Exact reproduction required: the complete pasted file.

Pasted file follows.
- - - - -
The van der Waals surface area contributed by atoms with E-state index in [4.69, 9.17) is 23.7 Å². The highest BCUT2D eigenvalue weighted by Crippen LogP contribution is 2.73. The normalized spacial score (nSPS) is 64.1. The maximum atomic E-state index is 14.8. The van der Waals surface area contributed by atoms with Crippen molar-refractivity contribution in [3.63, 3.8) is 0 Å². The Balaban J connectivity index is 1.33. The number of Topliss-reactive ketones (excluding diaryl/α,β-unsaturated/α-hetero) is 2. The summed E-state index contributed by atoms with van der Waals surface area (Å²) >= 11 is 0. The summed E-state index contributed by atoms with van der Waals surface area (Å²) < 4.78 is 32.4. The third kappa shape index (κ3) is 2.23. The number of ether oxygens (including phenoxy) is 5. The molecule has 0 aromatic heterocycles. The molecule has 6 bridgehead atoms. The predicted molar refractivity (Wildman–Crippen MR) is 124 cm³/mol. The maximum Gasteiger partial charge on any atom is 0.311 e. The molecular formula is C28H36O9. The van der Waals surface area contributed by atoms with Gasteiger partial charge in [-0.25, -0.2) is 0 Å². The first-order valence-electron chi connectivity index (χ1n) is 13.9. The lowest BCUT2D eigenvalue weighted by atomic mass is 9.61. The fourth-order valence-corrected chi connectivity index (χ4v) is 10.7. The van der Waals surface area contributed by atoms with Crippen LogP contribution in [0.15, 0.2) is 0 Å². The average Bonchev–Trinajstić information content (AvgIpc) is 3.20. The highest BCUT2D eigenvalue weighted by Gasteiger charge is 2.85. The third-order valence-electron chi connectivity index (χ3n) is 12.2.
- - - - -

The van der Waals surface area contributed by atoms with E-state index in [4.69, 9.17) is 23.7 Å². The highest BCUT2D eigenvalue weighted by Crippen LogP contribution is 2.73. The normalized spacial score (nSPS) is 64.1. The maximum atomic E-state index is 14.8. The van der Waals surface area contributed by atoms with Crippen molar-refractivity contribution in [3.63, 3.8) is 0 Å². The Balaban J connectivity index is 1.33. The number of Topliss-reactive ketones (excluding diaryl/α,β-unsaturated/α-hetero) is 2. The summed E-state index contributed by atoms with van der Waals surface area (Å²) >= 11 is 0. The summed E-state index contributed by atoms with van der Waals surface area (Å²) < 4.78 is 32.4. The third kappa shape index (κ3) is 2.23. The number of ether oxygens (including phenoxy) is 5. The molecule has 0 aromatic heterocycles. The molecule has 6 bridgehead atoms. The predicted molar refractivity (Wildman–Crippen MR) is 124 cm³/mol. The maximum Gasteiger partial charge on any atom is 0.311 e. The molecular formula is C28H36O9. The van der Waals surface area contributed by atoms with Gasteiger partial charge in [-0.25, -0.2) is 0 Å². The first-order valence-electron chi connectivity index (χ1n) is 13.9. The lowest BCUT2D eigenvalue weighted by atomic mass is 9.61. The fourth-order valence-corrected chi connectivity index (χ4v) is 10.7. The van der Waals surface area contributed by atoms with Crippen LogP contribution in [0.15, 0.2) is 0 Å². The average Bonchev–Trinajstić information content (AvgIpc) is 3.20. The highest BCUT2D eigenvalue weighted by Gasteiger charge is 2.85. The third-order valence-electron chi connectivity index (χ3n) is 12.2.